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John Mcwhorter Reviews Obama's Speech

We reached out to several friends of the magazine to respond to Obama's big speech in Philadelphia today. Here's what John McWhorter, a senior fellow at the Manhattan Institute, had to say.

In his speech in Philadelphia this morning, Barack Obama revealed that he is most definitely his own man.

Those who have found Obama's statements of dissociation from his pastor Jeremiah Wright's statements a tad studious must now be satisfied. This time, Obama did not rest with incendiary and divisive--words which harbor potential toleration (i.e. maybe a little divisiveness is healthy?).

He pegged Wright's recreational alienation as wrong, as stereotyping, as a "profound mistake," as founded upon a canard that America has made no progress on race.

It must be understood what a maverick statement this is from a 40-something black politician. In the black community one does not sass one's elders. One is expected to show a particular deference, understandably, to the generation who fought on the barricades of the Civil Rights movement. That is, to people of Jeremiah Wright's vintage.

For a light-skinned half-white Ivy League-educated black man to repudiate, in clear language and repeatedly, the take on race of people like Julian Bond and Nikki Giovanni is not only honest but truly bold.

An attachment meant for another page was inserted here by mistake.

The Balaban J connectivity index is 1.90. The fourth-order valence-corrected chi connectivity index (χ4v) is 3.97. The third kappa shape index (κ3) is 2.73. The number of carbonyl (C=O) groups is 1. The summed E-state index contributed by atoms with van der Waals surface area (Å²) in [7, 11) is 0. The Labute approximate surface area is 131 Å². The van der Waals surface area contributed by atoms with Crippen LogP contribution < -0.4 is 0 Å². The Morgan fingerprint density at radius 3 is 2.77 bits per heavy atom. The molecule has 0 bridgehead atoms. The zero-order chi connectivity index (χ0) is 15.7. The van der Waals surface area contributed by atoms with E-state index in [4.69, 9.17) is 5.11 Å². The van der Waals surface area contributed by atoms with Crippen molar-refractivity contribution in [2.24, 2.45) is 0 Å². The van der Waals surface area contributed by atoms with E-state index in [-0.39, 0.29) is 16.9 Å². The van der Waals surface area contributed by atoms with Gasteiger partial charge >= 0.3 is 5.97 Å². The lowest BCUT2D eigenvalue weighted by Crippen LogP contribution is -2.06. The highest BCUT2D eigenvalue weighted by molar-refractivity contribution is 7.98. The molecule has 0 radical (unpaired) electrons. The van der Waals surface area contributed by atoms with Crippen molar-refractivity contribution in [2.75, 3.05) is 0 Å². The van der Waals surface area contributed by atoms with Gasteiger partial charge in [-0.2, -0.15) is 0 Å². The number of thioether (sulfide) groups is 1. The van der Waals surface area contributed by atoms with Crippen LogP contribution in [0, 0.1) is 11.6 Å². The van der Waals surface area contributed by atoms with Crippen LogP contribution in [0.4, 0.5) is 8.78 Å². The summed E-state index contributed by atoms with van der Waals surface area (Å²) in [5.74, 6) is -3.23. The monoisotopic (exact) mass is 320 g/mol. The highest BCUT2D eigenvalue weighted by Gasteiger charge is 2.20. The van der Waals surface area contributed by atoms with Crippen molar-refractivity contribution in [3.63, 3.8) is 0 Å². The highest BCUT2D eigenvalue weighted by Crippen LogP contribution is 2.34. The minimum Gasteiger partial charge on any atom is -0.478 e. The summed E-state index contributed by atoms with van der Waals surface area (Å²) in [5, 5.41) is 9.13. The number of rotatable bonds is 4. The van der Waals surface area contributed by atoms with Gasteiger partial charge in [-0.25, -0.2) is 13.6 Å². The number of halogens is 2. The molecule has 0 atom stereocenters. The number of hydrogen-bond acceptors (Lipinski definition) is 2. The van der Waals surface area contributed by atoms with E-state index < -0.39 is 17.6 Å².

A certain strain of black bloggers will be blowing their tops for a week, while some black writers of mature years will remind us in editorials that Wright's vision of America is more present-tense than Obama's speech implies.

Of course Obama softened the blow: and rightly. For people who lived under Jim Crow, indeed "the memories of humiliation, doubt and fear have not gone away." And given that one does not need to be a professional hothead to feel that race still determines black people's fate to whatever extent, Wright's views on race and patriotism, whether we like it or not, are a heightened rendition of a state of mind not uncommon among black Americans.

More importantly, however, Obama knows the danger of letting this background sentiment morph into histrionic utopianism which "distracts attention from solving real problems; it keeps us from squarely facing our own complicity in our condition, and prevents the African-American community from forging the alliances it needs to bring about real change."

Obama knows that anti-whitey sermons are, in 2008, Sunday morning's gangsta rap--infectious confection.

I've been wondering whether the dust-up over Obama and Wright was mere political hardball or based on actual misunderstanding of black community dynamics. Obama has now clarified the latter, to an extent that ought to satisfy any reasonable listener.

As of this morning's speech, any notions of the Obamas as having sat in their living room on 9/11 cheering as the Twin Towers fell is indefensible, and should be dismissed as recreational blather of no more weight than Jeremiah Wright's.